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Among artists whose works you can experience will be Picasso, Matisse, Klee, Van Gogh, Monet, Kandinsky, Magritte, and (from my experience) Japanese female favorites Miro and Chagall.

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Regret, Chagrin, All In

In addition, just a regret to post – I was looking forward to this photo show at the Tajimi Culture Center, but confused the dates with those above. Guess the tiring toll of a busy week caught up with me.

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Hope I have another chance to check out this local nature photographer sometime. He looks interesting.

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Never Had a Chance

Update: On the subject of gone before you know it, I just learned of a cafe in Toki I must have gone by dozens of times without even knowing it was there, and now it’s gone, and been so nearly a year. From what I’ve heard, it would’ve been right at home in the blog, so I’ll cut it some belated bandwidth here, with my regrets and hopes for happier stories in the future. It went by the name of Iroha Shokudo, and was situated right beside Sun Mart supermarket between the Toki River and Route 421. They served curry and coffee, daring to bring a tad more cool to Toki. Business was too tepid to keep it going, unfortunately. Maybe someone else reading this can be inspired to carry on the gentrification journey, if you will.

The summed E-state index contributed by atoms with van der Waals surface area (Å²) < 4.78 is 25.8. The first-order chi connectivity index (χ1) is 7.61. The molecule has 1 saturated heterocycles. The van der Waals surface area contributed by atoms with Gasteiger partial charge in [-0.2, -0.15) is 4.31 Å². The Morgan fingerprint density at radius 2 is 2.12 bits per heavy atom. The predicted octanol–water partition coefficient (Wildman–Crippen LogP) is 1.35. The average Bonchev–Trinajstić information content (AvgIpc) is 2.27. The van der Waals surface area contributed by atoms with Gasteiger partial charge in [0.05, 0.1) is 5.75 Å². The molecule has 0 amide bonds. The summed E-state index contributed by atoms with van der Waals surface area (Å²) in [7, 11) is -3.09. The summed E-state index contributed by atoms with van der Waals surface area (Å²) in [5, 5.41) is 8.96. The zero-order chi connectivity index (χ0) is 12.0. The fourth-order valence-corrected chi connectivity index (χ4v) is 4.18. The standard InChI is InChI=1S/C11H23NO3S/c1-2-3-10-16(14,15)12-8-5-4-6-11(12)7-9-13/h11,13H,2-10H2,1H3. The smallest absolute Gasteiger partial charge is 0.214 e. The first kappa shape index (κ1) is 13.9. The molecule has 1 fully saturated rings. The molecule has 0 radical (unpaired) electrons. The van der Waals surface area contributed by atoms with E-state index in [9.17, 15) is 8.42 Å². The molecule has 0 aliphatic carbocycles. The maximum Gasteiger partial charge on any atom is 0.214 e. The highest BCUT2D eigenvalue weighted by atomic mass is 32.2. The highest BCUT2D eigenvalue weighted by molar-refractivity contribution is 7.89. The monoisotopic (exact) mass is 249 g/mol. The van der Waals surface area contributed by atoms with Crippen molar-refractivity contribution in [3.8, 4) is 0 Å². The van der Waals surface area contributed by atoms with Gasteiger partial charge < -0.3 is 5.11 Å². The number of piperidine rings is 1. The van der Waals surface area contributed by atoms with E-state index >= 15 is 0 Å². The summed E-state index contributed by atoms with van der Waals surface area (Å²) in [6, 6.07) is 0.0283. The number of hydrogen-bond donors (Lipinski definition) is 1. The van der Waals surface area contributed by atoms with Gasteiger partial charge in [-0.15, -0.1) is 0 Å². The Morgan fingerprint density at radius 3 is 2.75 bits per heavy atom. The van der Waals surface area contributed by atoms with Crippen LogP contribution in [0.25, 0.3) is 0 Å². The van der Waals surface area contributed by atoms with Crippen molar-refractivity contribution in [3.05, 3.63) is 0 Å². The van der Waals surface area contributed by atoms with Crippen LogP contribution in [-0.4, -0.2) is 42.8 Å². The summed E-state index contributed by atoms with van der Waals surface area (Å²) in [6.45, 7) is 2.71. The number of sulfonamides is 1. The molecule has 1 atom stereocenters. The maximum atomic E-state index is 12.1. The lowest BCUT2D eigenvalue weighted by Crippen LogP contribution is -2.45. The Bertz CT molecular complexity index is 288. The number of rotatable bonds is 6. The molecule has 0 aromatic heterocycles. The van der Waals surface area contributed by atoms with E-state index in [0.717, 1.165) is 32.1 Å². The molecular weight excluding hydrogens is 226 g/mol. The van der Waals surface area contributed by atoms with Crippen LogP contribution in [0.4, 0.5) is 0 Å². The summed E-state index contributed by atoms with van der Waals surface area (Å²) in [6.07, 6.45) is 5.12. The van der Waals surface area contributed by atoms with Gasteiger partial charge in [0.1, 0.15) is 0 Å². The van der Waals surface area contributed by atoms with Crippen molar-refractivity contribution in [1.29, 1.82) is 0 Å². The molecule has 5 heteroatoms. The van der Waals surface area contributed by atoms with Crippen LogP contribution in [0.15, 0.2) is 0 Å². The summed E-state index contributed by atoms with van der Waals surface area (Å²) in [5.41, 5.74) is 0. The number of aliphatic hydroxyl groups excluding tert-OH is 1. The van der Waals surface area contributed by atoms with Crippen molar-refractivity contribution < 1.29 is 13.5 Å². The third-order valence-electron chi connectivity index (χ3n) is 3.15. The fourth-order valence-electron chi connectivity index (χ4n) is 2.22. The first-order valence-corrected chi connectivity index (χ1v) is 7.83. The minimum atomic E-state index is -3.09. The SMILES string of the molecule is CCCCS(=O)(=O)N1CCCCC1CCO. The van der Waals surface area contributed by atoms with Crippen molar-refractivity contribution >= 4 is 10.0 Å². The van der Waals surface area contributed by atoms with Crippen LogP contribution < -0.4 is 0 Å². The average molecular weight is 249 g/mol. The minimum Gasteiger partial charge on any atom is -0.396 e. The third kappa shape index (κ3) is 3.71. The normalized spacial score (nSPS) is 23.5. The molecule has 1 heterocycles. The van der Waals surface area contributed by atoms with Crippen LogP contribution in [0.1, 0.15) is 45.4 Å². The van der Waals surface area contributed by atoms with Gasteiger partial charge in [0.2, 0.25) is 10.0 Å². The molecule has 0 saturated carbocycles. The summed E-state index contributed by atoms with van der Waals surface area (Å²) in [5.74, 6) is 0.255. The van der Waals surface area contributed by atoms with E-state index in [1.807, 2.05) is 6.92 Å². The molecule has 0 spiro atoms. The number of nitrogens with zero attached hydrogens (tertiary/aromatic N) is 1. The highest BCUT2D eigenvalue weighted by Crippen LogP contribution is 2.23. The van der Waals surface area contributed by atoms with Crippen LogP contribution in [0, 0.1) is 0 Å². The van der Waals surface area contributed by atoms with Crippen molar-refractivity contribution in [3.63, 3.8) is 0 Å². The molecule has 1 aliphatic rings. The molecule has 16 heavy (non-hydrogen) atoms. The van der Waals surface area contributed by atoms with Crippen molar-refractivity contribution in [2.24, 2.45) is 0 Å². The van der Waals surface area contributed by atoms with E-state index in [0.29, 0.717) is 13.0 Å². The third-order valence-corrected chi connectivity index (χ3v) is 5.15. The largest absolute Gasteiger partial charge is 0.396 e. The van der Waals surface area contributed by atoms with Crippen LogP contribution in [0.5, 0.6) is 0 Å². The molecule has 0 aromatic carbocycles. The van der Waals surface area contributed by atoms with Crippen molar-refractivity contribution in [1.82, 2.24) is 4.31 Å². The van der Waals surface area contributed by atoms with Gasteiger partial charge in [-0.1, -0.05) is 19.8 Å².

If They Build It…

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I put a nice bright spot in a soggy afternoon with a visit to a hot new place in Toki (yes, Nothing-To-Do Toki) today.

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Since opening just this month, Secret Time Cafe has quickly become quite the in spot, having been supported by lots of folks along the way to realization. Many who had a hand, including a couple of acquaintances of my own, are recognized with their names painted on the floor. Apparently the opening was rather a smash, word of mouth rendering Secret Time no secret at all.

The cafe feels like a bit of Nagoya or other city right in downtown Toki. Near the intersection of route 421 and local (not regional) route 19, it shares an ample parking lot with the second hand shop with the big Santa sign.

The menu has a pretty wide selection to choose from (more galettes, for one thing), everything sounding tasty, eye-pleasing and healthy. I had the taco rice lunch for ¥980 including what you see here and a drink.

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They’ve devoted a lot of attention to the atmosphere here, and did a nice job, especially considering this space has been a revolving door for a number of cheap, seedy or somehow unappealing outfits in the past. That is, emphatically, history now. I didn’t have a chance to look completely around, but I’m sure I’ll be stopping by often enough. More photos and info (like what the “art” on their business card refers to) to come.

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Secret Time Cafe, bar and zakkaya (notions shop) has these very welcome broad business hours: Tuesday through Thursday, and Sunday, 11:30-3 and 5 PM to midnight; Friday and Saturday, 11:30-3 and 5 PM to 1 AM. Closed Monday and the third Tuesday. They have smoking and non-smoking sections.

Passed It By? Don’t Be Sorry, Try This Nepali

Hot (or mild) on the heels of Upahar, and just as an 81-year old Nepali is set to overtake an 80-year old Japanese climber’s week-old Everest ascent record, there’s another recent addition to the list of area Indian restaurants that deserves more attention than it’s getting, and that’s Makalu Indian/Nepali Restaurant in Toki.